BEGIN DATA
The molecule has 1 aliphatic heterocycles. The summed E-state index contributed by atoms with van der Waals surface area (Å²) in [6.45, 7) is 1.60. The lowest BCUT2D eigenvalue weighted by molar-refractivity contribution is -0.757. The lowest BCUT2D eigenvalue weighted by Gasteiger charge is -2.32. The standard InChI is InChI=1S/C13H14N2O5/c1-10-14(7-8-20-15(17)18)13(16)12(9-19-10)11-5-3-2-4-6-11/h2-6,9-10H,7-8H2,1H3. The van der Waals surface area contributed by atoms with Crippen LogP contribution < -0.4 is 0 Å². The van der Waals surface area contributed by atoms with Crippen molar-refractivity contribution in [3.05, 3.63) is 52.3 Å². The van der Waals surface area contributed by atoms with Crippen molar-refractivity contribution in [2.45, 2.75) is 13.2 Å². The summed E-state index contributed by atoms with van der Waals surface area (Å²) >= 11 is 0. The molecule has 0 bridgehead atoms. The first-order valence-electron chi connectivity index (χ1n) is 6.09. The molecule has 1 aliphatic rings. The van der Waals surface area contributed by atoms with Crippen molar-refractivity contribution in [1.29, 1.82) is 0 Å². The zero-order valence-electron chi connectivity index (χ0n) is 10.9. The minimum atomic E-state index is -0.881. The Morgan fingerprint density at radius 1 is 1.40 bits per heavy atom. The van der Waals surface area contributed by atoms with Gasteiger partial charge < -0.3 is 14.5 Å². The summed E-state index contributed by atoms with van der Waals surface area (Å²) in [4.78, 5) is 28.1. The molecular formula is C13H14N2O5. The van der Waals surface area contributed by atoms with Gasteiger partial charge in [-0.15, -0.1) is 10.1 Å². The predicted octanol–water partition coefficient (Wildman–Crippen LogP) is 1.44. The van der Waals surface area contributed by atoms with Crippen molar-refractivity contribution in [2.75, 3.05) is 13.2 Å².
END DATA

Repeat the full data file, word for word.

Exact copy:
The molecule has 1 aliphatic heterocycles. The summed E-state index contributed by atoms with van der Waals surface area (Å²) in [6.45, 7) is 1.60. The lowest BCUT2D eigenvalue weighted by molar-refractivity contribution is -0.757. The lowest BCUT2D eigenvalue weighted by Gasteiger charge is -2.32. The standard InChI is InChI=1S/C13H14N2O5/c1-10-14(7-8-20-15(17)18)13(16)12(9-19-10)11-5-3-2-4-6-11/h2-6,9-10H,7-8H2,1H3. The van der Waals surface area contributed by atoms with Crippen LogP contribution < -0.4 is 0 Å². The van der Waals surface area contributed by atoms with Crippen molar-refractivity contribution in [3.05, 3.63) is 52.3 Å². The van der Waals surface area contributed by atoms with Crippen molar-refractivity contribution in [2.45, 2.75) is 13.2 Å². The summed E-state index contributed by atoms with van der Waals surface area (Å²) >= 11 is 0. The molecule has 0 bridgehead atoms. The first-order valence-electron chi connectivity index (χ1n) is 6.09. The molecule has 1 aliphatic rings. The van der Waals surface area contributed by atoms with Crippen molar-refractivity contribution in [1.29, 1.82) is 0 Å². The zero-order valence-electron chi connectivity index (χ0n) is 10.9. The minimum atomic E-state index is -0.881. The Morgan fingerprint density at radius 1 is 1.40 bits per heavy atom. The van der Waals surface area contributed by atoms with Gasteiger partial charge < -0.3 is 14.5 Å². The summed E-state index contributed by atoms with van der Waals surface area (Å²) in [4.78, 5) is 28.1. The molecular formula is C13H14N2O5. The van der Waals surface area contributed by atoms with Gasteiger partial charge in [-0.15, -0.1) is 10.1 Å². The predicted octanol–water partition coefficient (Wildman–Crippen LogP) is 1.44. The van der Waals surface area contributed by atoms with Crippen molar-refractivity contribution in [2.75, 3.05) is 13.2 Å².